Prevention of mother-to-child-transmission of HIV in Khayelitsha: a contemporary review of services 20 years later

Master Thesis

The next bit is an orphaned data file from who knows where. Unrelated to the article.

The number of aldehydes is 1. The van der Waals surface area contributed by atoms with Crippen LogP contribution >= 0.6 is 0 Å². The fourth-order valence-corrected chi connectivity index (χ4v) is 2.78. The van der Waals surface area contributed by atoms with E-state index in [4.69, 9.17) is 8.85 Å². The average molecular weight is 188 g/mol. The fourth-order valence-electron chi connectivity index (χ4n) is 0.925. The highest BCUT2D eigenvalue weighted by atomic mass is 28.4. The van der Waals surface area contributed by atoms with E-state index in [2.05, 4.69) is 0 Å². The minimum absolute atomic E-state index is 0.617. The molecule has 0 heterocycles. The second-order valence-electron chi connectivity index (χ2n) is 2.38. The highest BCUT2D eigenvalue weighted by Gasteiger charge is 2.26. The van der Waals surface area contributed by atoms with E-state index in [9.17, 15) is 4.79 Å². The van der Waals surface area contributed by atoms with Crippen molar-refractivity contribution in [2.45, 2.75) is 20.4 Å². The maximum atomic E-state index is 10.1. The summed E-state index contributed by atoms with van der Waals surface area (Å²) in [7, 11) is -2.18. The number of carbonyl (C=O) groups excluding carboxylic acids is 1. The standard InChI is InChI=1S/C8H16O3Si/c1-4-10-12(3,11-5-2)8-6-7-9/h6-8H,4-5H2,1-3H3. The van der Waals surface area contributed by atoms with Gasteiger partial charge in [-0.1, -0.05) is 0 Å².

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Background: It's been 20 years since the Western Cape (WC) province of South Africa launched its first Prevention of Mother-To-Child-Transmission of HIV(PMTCT) pilot programme in Khayelitsha. The programme evolved alongside the World Health Organization (WHO) guidelines; in 2013 the recommended guidelines in the province was WHO Option B+( life-long antiretroviral therapy (ART) irrespective of CD4 count, and exclusive breastfeeding for the first 6 months of life). Alongside the explanation of the PMTCT programme, the province gradually implemented patient administrative systems in all fixed public health facilities; these systems all shared a unique patient identifier called the folder number. The digitization of folder number lead to the establishment of the Provincial Health Data Centre (PHDC), an African health information exchange (HIE) developed and hosted in the WC Department of Health. The HIE also integrated data from disease management information systems (Three Interlinked Electronic Registers (TIER) and the Electronic Tuberculosis Register (ETR)), allowing the ability to track the cohort of pregnant women living with HIV who attend public health services across the Western Cape. Here we report the latest analysis of vertical HIV transmission in the era of WHO Option B+ with the advantage of a maturing consolidated African HIE. The primary aim of the study was to describe coverage of the PMTCT care cascade, including the implementation of maternal viral load monitoring and early infant diagnosis, among HIV positive women who presented antenatal care, or delivered in the absence of antenatal care, at a public health facility in Khayelitsha subdistrict in 2017; and to quantify MTCT risk factors and outcomes among this cohort up to 12 months post-partum. Methods: Patient-level consolidated PHDC data were used to draw an observational cohort consisting of all live-born and linked mother-infant pairs in which the mother was HIV positive, at any point prior to her first antenatal visit up to 12 months post-partum and attended antenatal care, or in the absence of antenatal care delivered in Khayelitsha in 2017. The PHDC provided a single summative record per pregnancy for each woman (linked to her infant after birth) which enabled the assessment of PMTCT uptake from her first antenatal visit through delivery to infant early infant diagnosis (EID) of HIV-PCR testing and PHDC ascertainment of HIV up to the end of the index period (i.e. 12 months post-partum). iii Using this cohort of HIV-exposed infants, a protocol was designed (Section A: Protocol) to assess the outcomes of the implementation of WHO Option B+(lifelong ART for all HIV positive pregnant women; and periodic re-testing of HIV negative women) under the latest EID guidelines of routine birth HIV-PCR (within 1 week of birth), and repeat testing at 10 weeks (between 2 and 14 weeks of birth) or a first HIV-test at 10 weeks if the infant had not been tested at birth. Continuous variables were converted to categorical variables according to pre-set thresholds, all categorical variables were described using proportions, and frequency tables were used for comparison. Timing of ART initiation was categorized as a binary variable which was assigned 1 if the mother started ART before the first antenatal visits, and 0 of she started ART at the first antenatal visit or anytime during the pregnancy. Viral load was categorised according to coverage and suppression status; virologic suppression was defined as having a viral load of 1000 copies/ml or less after 3 months on ART. Analysis was performed in using R studio; descriptive statistics were used to assess coverage along the PMTCT care cascade, and logistic regression was run to quantify a priori defined risk factors associated with MTCT. Results: The study cohort of 2 576 mother-infant pairs (2548 women living with HIV (WLHIV)) presented in the manuscript was a young cohort with a median age of 30 years (interquartile range of 26 – 34), in which most women delivered vaginally (70.5%), and 78.3% attended at least one antenatal visit before delivery. Most WLHIV (88.3%) presented to their first pregnancy related visit (antenatal care or delivery) already knowing their status, of whom 77.9% were already on ART. 94.5% of women diagnosed prior to birth were initiated on ART prior; 85.0% of these women received a viral load test antenatally, of whom 88.0% were virologically suppressed. Early infant diagnosis coverage was sub-optimal with birth HIV-PCR (within 7 days of birth) coverage of 79.21% among HIV exposed infants (HEI); an even lower proportion (57.9%) of HEI who tested negative at birth had a repeat test around 10-weeks. HIV-PCR ascertained MTCT was 0.8% at 10 weeks, consolidated data from the PHDC suggested an MTCT of 1.8% by the end of the index period (the PHDC HIV episode identified an additional 16 HIVexposed (HEI) infants with HIV who were not detected by laboratory tests). PWLHIV who started ART prior to the first antenatal visit had 50% reduced risk of MTCT compared to those who started ART during the pregnancy. Women who were not suppressed antenatally had a 5- fold (aOR = 5.3, 95% CI: 2.5 – 12.3) increased MTCT risk compared to those were suppressed antenatally. Women who did not attend ANC were at highest risk of transmission (aOR=1.6,95%CI: 0.7 – 3.6). iv Conclusion: Although women most women present to care already knowing their HIV status, ART initiation and uptake of viral load testing is very low at presentation but improved significantly during pregnancy, evidence of maturing PMCT services. National and Provincial MTCT is likely to be underestimated as it relies solely on PCR results; the uptake of the birth PCR among HIV-exposed infants is still not 100% (where it should be) and the uptake of a repeat tests among infants that tested negative is even lower. PHDC data, which consolidates HIV data from multiple sources, revealed a higher MTCT than HIV-PCR testing alone.